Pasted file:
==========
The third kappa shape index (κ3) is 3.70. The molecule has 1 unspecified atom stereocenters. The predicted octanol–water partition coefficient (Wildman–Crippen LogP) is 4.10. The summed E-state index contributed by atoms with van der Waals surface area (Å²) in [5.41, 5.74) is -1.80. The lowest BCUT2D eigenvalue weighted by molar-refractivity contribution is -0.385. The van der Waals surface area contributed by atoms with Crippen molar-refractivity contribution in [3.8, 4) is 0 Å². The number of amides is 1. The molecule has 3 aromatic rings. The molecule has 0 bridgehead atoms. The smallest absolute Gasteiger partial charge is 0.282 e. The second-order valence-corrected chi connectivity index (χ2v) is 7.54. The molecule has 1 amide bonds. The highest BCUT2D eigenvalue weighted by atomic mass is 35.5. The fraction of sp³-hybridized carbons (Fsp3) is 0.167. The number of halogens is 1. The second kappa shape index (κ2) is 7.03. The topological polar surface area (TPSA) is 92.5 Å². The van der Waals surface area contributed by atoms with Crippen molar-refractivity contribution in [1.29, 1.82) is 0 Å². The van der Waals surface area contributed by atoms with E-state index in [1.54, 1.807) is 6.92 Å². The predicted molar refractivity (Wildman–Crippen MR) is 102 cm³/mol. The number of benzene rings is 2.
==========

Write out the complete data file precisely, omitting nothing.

The third kappa shape index (κ3) is 3.70. The molecule has 1 unspecified atom stereocenters. The predicted octanol–water partition coefficient (Wildman–Crippen LogP) is 4.10. The summed E-state index contributed by atoms with van der Waals surface area (Å²) in [5.41, 5.74) is -1.80. The lowest BCUT2D eigenvalue weighted by molar-refractivity contribution is -0.385. The van der Waals surface area contributed by atoms with Crippen molar-refractivity contribution in [3.8, 4) is 0 Å². The number of amides is 1. The molecule has 3 aromatic rings. The molecule has 0 bridgehead atoms. The smallest absolute Gasteiger partial charge is 0.282 e. The second-order valence-corrected chi connectivity index (χ2v) is 7.54. The molecule has 1 amide bonds. The highest BCUT2D eigenvalue weighted by atomic mass is 35.5. The fraction of sp³-hybridized carbons (Fsp3) is 0.167. The number of halogens is 1. The second kappa shape index (κ2) is 7.03. The topological polar surface area (TPSA) is 92.5 Å². The van der Waals surface area contributed by atoms with Crippen molar-refractivity contribution in [1.29, 1.82) is 0 Å². The van der Waals surface area contributed by atoms with E-state index in [1.54, 1.807) is 6.92 Å². The predicted molar refractivity (Wildman–Crippen MR) is 102 cm³/mol. The number of benzene rings is 2.